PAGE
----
I guess Canva wanted to target people interested in design elements broadly because they offer a design tool.
This makes this strategy really smart because they created a useful calculator that people have probably bookmarked, shared, and linked. (In fact, this page has gained over 4,000 Facebook engagements, according to BuzzSumo.) And while it’s not directly related to signing up for Canva, it still attracts the larger audience they want to connect with.
Another example is a project we did for Hire A Helper, a company that helps users find movers. We did not plan to move; instead of, we interviewed 1,000 people on how they interact with their roommates to discover new ideas about quality time.
This is one of the charts we created based on our analysis of the results.
Because this content is not only relevant to people moving, but to anyone who has lived with someone else, it is much more engaging, which publishers are looking for as well. Often times, they want what they write to be meaningful to the majority of their readers.
We presented this content to writers and got coverage on Better houses and gardens, who unionized at All Recipes and Yahoo!
Without this new tangential data, it would have been much more difficult for Hire A Helper to reach these large post audiences and gain the SEO advantage of earning high authority backlinks.
Create / improve your own tangential content
For tangential content to be worth it, it needs to attract a larger audience than what you normally target, or at least a new audience that is still somewhat connected to your industry.
It requires a new perspective throughout your content process.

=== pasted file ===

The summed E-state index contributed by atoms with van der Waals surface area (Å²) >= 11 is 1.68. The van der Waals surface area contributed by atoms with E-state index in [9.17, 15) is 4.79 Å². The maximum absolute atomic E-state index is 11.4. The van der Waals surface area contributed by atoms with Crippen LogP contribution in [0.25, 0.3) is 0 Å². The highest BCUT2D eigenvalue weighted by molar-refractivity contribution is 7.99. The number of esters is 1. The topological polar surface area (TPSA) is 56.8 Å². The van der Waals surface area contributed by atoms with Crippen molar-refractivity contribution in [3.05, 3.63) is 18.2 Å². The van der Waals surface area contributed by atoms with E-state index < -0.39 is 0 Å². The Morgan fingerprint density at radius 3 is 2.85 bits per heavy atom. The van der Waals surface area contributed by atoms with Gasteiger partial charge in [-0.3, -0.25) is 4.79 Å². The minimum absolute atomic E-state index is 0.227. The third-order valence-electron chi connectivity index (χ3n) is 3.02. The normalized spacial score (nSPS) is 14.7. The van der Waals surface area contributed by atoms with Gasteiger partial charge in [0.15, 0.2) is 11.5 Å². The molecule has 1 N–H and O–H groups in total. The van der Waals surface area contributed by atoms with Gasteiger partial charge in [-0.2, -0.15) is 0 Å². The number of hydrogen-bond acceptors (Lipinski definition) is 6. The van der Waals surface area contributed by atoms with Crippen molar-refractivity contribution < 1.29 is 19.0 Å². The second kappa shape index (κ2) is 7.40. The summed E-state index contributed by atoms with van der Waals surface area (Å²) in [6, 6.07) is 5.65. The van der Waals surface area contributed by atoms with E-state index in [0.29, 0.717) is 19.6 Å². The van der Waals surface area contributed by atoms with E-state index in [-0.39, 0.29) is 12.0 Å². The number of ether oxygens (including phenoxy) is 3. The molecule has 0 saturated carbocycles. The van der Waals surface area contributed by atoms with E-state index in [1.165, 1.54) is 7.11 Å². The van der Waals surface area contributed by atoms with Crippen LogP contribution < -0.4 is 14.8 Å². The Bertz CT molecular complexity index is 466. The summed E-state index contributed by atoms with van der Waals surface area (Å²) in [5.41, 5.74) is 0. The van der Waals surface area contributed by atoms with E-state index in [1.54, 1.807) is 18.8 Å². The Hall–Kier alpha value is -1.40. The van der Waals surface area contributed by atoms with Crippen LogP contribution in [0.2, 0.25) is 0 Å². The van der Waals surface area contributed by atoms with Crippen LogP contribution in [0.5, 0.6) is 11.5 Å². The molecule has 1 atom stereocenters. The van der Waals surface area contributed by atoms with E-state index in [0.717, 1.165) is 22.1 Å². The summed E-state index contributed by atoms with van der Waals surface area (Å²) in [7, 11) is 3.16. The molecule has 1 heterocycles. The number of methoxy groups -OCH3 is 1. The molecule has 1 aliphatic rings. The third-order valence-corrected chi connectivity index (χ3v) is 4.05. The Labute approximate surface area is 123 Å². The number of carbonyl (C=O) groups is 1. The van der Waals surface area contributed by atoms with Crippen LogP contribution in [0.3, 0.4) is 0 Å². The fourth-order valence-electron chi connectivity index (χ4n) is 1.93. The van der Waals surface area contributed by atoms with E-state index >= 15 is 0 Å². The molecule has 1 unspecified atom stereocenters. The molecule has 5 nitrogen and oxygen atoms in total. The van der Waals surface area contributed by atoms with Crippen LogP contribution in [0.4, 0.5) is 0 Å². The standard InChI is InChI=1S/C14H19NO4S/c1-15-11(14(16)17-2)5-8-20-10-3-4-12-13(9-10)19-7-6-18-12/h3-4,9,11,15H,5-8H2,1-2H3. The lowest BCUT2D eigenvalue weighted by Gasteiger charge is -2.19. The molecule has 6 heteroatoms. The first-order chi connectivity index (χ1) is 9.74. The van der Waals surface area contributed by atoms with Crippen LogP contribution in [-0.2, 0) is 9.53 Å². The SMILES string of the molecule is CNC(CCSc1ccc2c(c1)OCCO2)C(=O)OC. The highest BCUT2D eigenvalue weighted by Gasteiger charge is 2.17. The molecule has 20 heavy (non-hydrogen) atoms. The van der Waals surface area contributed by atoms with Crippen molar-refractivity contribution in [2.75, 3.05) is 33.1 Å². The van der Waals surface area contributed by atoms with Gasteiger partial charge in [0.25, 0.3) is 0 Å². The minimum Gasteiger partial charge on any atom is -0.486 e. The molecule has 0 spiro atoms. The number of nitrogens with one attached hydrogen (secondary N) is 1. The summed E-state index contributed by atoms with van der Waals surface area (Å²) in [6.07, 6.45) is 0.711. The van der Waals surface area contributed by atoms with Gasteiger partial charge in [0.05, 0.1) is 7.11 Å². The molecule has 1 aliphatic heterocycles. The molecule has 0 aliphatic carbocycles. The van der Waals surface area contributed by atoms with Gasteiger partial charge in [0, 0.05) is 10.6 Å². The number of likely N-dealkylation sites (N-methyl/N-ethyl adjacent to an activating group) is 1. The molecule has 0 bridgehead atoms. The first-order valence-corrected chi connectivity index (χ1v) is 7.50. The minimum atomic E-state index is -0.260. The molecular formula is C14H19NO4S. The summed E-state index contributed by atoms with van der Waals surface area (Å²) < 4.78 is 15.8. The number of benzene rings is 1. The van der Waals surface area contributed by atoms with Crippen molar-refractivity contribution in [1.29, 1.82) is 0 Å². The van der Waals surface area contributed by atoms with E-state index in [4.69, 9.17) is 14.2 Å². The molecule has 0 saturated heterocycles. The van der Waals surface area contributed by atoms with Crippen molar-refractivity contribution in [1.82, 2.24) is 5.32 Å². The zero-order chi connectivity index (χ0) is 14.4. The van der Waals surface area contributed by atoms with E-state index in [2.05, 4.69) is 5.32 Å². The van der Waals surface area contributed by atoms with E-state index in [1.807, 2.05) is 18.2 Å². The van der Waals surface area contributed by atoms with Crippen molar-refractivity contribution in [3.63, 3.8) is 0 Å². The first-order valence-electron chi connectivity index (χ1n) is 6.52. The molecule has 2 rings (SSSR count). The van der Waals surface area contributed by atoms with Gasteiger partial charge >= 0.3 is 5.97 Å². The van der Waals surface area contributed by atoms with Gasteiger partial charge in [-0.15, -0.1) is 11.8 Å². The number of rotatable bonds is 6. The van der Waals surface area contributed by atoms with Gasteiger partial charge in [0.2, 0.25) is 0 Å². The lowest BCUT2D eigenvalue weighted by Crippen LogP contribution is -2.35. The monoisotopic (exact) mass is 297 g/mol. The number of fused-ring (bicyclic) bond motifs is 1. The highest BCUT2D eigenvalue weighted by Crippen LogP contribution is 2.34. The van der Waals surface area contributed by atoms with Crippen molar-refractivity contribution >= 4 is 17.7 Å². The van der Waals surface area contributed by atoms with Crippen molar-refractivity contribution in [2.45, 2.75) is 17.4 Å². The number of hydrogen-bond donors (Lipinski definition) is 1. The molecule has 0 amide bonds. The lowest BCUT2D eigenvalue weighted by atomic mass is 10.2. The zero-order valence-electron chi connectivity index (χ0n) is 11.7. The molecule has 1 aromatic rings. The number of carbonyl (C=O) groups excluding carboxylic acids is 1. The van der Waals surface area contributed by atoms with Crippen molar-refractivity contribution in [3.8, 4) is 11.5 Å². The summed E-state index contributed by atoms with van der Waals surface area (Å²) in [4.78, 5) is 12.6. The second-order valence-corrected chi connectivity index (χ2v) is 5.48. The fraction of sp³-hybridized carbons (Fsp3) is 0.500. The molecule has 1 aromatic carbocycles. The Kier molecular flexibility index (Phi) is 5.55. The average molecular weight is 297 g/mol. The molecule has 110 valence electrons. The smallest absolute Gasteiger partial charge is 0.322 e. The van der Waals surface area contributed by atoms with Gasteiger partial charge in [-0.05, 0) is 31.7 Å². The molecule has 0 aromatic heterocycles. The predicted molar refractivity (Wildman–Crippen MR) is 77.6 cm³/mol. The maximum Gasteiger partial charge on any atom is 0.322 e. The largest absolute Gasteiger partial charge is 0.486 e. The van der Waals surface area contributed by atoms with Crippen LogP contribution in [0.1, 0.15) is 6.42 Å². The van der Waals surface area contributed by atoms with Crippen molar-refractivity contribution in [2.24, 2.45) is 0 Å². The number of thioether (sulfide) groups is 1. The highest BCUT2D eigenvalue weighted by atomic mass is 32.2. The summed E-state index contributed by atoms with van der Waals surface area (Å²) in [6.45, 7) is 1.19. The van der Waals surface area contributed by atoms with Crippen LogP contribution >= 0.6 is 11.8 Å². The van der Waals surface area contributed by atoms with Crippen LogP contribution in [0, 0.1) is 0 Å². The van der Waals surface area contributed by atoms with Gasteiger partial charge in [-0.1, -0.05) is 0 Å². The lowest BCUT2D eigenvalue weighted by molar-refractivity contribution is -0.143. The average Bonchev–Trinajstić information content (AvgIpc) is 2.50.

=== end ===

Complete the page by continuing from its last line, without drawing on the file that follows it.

Here’s how I recommend approaching tangential content:
- Develop your keyword research – Use a tool like Keyword surfer and get lost in related research. Find out about related topics that people are interested in that you might not have covered because they are unrelated to your main branding.
- Get inspired by other industries – Competitive research is crucial, but our team has found that if you only look at other brands in your own industry, you won’t find the creative inspiration you need to think outside the box, which is needed to come up with great ideas for tangential content.
- Think laterally – When you have a list of sub-themes related to your main brand, ask yourself: what else is relevant to this theme? For example, if you are a car insurance brand, what is driving related? Commuting to work, singing in the car, safety, family vacations… the list goes on and on.
My suggestion is not to throw away your topical content and make everything more general. But I think all content marketers should take the time to see if tangential content will help them achieve goals they couldn’t achieve through topical content alone.
As long as you continue to deliver value to your audience and create engaging, accurate, and new content experiences, there’s a good chance it will increase your brand awareness and traffic.